I was never more proud to be a UCSF resident alum and student of science than on Saturday’s UCSF Stand Up for Science Teach-in now available for online streaming. The event was held in conjunction with the international March for Science, and preceded a rally downtown. The worldwide rallies were enormous, drawing hundreds of thousands of science supporters. Science (and even facts) are under siege, and we are facing catastrophic threats ranging from climate change to health care that demand reasoned scientific input and solutions. I hope the energy of the march continues to increase and inform education, policy and business throughout the world.
I did learn that online, there has been “drama” about diversity (see Buzzfeed’s "Bill Nye and the Science March’s White-Dude Drama". Many scientists and science enthusiasts were strident that the march should be cross-cultural and inclusive of genders, races, and disabilities. There was a backlash from some white male leaders (such as Harvard Psychologist Steven Pinker), who said that ‘identity politics’ was hijacking the focus on science.
I don’t know the details of what Professor Pinker was reacting to, but if I’m reading his sentiment correctly, I couldn’t disagree more. First of all, as the March was demonstrating, science and science policy are inherently political – because they involve observations of and decisions about people. (Politics derives from the word for citizen.) Science must be inclusive from top to bottom, or you will leave out important information, and draw the wrong conclusions. Lives are at risk. Dr. Esteban Burchard, one of the UCSF panelists (and my Stanford medical school classmate!) pointed out that a commonly used cardiovascular drug is only effective in 50% of Asians and Pacific Islanders. So if you’re Asian, the Emergency Room may be playing “Russian Roulette with your life” when they give you the drug. There are well-noted health disparities across ethnic groups and by zip code. The same is true of environmental hazards. We absolutely need diversity of identities and thought at the bench, bedside, Chair of department, and policy-making levels to ensure the best and most scientifically valid answers to all the problems facing us.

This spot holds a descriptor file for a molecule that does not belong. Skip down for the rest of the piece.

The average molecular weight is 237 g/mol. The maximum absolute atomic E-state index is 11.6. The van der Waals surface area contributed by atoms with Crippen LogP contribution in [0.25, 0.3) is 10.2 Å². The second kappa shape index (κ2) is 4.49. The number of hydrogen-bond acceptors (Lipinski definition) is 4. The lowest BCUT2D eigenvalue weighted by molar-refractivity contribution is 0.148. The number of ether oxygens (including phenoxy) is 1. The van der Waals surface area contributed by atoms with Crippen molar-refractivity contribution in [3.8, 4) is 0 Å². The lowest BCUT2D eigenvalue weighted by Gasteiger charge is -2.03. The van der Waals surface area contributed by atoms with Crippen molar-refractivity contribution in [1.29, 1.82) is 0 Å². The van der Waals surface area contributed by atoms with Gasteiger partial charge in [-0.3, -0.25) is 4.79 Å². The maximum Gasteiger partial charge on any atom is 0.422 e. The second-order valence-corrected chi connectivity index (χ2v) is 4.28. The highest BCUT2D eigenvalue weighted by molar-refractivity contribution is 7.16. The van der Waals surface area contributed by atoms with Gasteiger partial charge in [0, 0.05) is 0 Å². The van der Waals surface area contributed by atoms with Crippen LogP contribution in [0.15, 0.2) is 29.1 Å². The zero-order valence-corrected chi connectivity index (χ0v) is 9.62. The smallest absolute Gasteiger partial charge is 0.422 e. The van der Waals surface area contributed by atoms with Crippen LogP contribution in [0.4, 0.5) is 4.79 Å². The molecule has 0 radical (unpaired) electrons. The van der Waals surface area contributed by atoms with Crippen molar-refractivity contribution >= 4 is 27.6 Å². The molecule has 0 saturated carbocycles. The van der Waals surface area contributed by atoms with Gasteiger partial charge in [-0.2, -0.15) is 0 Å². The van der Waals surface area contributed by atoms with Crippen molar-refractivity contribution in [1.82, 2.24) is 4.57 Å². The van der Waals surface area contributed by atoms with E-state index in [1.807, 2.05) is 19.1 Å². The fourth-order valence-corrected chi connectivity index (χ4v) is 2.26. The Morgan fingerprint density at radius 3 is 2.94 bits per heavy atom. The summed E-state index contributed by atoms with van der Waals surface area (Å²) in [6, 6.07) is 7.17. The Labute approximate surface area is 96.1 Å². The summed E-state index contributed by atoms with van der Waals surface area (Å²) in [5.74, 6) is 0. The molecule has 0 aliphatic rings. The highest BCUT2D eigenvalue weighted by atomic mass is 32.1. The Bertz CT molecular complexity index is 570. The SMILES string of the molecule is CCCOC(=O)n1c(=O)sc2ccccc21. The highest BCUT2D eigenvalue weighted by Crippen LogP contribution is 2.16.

My other point is that Social Media can be more problematic than helpful. A tagline in my soon-to-be-released book on the psychology of social networks (Facebuddha: Transcendence in the Age of Social Networks) is “Social Media is too much you and not enough glue.” Social media is good at picking apart everything, and inflaming the vulnerabilities of identity. It has so far been less good at actually being social – providing the glue to bring together disagreeing parties, or really bring about empathy and understanding.
That requires real world leadership and activity, not social media. I made the point to Dr. Burchard after the panel discussion. “This panel showcased incredible scholarship and leadership. But I would doubt that any of the panelists have substantial followings on social media.” I checked, and I was right. Half the scientists had no Twitter accounts that I could find, and only one had over 2,000 followers. Here are the results (Twitter links given when found):